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Serial Dilution

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Note regarding the following:  I am not a health care professional.  I am presenting my understanding of a laboratory technique, and I might be entirely wrong.  I am not advocating that you taper or discontinue medication without the care of a doctor.  This is not medical advice.


The practice of diluting medication might be useful knowledge for some on this site.  The method to which I'm referring is known as "serial dilution".  The goal of this method is to start with a known volume of a solution (in mililiters) containing a known mass (in miligrams) of medication.  Knowing this, and then knowing the concentration of your target solution will allow you to figure out how much water (or ethyl alcohol, as the case may be) must be added to the original solution to produce a target solution of a desired concentration.


The value of this approach is as an alternative to measuring small quantities of powdered or beaded medications.

If you are interested in how to do the calculations, you can search online.  Doctors are trained in this technique, so it's easiest just to ask your doctor to do the calculations for you.


Let's say we have the liquid form of a medication that contains a known amount (in mg) of the actual medication.  You can use a "graduated cylinder", which might have a capacity of 5 ml, 50 ml, 100 ml, etc. to measure out precise amounts of liquid.  Your doctor can tell you how much liquid to take, and how to properly measure liquid with a graduated cylinder.  He'll tell you about the "meniscus", etc.  If you bring your graduated cylinder and a little water to the doctor, he could show you how things are done.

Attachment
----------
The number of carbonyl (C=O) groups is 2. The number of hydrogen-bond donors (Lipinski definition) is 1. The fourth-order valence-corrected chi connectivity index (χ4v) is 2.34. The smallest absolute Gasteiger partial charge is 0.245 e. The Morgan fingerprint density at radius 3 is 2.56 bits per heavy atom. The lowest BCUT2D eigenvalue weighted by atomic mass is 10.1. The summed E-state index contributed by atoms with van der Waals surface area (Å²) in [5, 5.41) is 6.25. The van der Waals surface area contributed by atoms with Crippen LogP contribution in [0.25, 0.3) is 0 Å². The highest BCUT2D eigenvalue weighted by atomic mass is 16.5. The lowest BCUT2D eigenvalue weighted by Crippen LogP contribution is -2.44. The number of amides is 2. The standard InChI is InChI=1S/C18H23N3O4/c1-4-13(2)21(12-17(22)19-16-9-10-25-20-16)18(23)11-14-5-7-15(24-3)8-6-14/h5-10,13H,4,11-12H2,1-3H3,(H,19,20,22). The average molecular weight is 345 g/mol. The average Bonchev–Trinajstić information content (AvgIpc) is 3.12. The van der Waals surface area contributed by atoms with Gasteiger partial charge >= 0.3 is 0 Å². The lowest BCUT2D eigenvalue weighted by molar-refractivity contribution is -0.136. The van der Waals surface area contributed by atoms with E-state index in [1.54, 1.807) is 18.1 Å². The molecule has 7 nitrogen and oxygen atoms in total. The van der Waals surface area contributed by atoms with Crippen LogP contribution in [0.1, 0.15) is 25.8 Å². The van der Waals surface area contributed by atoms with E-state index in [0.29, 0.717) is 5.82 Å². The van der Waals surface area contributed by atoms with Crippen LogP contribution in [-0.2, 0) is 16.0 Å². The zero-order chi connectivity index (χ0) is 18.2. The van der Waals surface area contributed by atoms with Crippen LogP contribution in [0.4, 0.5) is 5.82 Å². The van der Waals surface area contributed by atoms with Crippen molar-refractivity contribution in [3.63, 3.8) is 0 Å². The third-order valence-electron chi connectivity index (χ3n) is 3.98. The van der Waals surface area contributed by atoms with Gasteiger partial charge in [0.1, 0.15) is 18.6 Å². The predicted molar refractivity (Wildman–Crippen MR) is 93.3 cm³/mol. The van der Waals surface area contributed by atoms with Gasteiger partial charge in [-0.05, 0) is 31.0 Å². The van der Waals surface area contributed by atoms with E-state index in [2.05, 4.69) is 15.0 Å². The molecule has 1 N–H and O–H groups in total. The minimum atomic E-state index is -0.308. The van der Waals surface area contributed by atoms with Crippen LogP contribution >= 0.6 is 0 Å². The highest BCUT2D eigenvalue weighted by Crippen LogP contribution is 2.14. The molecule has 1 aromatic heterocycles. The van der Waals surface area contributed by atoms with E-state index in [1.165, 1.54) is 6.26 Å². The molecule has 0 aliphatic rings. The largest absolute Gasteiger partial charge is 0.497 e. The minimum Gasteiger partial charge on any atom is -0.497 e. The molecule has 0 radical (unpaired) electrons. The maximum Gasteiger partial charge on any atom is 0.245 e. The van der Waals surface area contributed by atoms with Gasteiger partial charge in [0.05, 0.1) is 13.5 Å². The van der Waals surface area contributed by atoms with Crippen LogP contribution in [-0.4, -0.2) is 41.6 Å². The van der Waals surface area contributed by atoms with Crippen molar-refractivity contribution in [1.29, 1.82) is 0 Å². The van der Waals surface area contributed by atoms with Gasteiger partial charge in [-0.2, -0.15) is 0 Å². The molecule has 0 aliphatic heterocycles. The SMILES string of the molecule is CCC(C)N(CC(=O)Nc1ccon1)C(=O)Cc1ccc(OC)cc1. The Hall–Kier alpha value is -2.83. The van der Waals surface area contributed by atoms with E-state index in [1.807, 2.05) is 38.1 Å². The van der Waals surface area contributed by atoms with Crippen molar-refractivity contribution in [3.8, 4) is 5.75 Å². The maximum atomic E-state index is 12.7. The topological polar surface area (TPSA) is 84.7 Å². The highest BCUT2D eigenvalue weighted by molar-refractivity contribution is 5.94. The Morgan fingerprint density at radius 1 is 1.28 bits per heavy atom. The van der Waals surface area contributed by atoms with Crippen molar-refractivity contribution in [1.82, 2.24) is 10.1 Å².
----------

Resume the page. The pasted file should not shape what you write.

Measuring liquid with a graduated cylinder becomes problematic and serial dilution becomes useful when the amounts of medication-containing-liquid become too small to be accurately measured with a graduated cylinder.  Let's say, for example, that 5 ml of a liquid contains 5 mg of a medication.  This means that 1 ml of the same liquid will contain 1 mg of a medication.  0.1 ml of the same liquid will contain 0.1 mg of the medication.  Let's say that we want to take 0.1 mg of medication.  Our graduated cylinder might not be accurate enough to reliably measure 0.1 ml.  So, what do we do?  What if we dilute our original liquid (with water, alcohol, or whatever is appropriate) so that 10 ml of a new solution contains 0.1 mg of the medication?  Then, in order to reliably measure out 0.1 mg of the medication, we don't have to try in vain to measure out 0.1 ml, we can measure out 10 ml instead.  With the original solution (the one that is concentrated), making a measurement error of just the tiniest drop will cause huge errors in our measurements.  However, this same tiny drop will cause far less of an error when using a diluted solution.


If your doctor is willing to prescribe this method of taking medication, make sure that you obtain a new, unused graduated cylinder from a reliable source.  You don't know what sorts of chemicals/medications might have been measured in a used graduated cylinder.


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